The following example shows a synthetic SLO that measures the availability of REST logins for a CloudAutomation service that is missing its target of 99%. In the detail that follows, you can also see the parameters we used to define this SLO.

example synthetic SLO

Screenshot showing the synthetic setup for implementing service level objectives


With saturation, we try to measure overall system utilization, which you can obtain from host metrics such as CPU and memory usage.

Keep in mind that the CPU usage is the percentage of the CPU used; we want to be sure that our SLO is referring to the percentage of free CPU, so we must create our SLO by subtracting the metric from 100.

Screenshot showing CPU usage for implementing service level objectives

Implementing SLOs that meet user needs, not just metrics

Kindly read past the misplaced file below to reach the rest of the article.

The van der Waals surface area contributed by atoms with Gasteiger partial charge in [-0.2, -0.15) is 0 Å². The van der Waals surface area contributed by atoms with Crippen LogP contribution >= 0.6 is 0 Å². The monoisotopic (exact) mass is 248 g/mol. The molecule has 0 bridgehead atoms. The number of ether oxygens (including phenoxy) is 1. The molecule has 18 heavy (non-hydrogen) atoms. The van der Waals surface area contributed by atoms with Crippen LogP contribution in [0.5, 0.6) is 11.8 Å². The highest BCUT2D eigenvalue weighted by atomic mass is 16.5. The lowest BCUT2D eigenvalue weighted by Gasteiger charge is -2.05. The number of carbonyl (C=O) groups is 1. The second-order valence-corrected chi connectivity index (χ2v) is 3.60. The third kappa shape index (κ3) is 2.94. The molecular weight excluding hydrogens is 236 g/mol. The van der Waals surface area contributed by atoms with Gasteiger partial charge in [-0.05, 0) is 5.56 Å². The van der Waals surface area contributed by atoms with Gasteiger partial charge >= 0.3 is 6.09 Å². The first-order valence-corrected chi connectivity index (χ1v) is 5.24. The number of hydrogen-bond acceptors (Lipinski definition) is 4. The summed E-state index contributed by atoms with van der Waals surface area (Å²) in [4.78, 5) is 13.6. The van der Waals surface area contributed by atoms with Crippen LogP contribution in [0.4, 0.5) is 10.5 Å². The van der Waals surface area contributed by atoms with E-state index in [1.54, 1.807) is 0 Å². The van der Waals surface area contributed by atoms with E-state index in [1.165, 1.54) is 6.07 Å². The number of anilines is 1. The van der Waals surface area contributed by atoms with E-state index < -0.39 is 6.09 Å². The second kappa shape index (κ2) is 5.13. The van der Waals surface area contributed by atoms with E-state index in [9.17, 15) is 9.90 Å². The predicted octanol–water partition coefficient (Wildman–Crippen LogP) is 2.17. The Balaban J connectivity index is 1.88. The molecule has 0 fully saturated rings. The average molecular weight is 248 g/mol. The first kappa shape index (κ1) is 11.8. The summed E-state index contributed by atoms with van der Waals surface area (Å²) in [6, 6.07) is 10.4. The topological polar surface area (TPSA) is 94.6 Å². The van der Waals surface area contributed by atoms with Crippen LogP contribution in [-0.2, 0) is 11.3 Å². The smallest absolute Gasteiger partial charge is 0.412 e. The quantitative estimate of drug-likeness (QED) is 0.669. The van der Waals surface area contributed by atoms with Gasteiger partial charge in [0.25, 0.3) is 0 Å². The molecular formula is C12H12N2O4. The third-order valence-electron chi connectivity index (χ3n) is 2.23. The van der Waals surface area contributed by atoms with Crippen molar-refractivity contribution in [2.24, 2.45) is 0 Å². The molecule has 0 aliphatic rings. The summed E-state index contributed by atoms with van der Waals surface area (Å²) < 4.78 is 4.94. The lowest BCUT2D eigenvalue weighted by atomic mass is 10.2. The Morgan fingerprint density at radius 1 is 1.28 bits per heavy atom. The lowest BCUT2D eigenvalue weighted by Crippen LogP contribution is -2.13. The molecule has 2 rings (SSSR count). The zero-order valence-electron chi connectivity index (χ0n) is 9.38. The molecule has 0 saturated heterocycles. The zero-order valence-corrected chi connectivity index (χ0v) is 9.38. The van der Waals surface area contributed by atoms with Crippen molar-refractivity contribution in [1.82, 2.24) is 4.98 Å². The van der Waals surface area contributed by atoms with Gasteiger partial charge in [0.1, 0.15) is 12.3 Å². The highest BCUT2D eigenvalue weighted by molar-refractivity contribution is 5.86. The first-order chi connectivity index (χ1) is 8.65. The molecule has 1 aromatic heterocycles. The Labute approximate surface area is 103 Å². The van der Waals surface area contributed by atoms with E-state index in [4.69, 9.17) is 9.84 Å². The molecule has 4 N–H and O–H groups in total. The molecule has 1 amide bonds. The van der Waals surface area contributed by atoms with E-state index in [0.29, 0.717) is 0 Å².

Although implementing service-level objectives has been associated in the past with benchmarking application status, with microservices, the applications have more dependencies than legacy monolithic applications. Approaching SLOs by analyzing the application’s critical path can reduce the number of metrics you care about while focusing on what your users need.

Dynatrace provides you with all the tools you need to make SRE work easier, including implementing SLOs with SLIs provided by the metrics captured in Dynatrace.
To see these principles in action, check out our videos about implementing service-level objectives.

To learn more about how to use SLOs to automate DevOps processes, join us for the on-demand performance clinic, Automating SLOs from Ops to Dev with Dynatrace.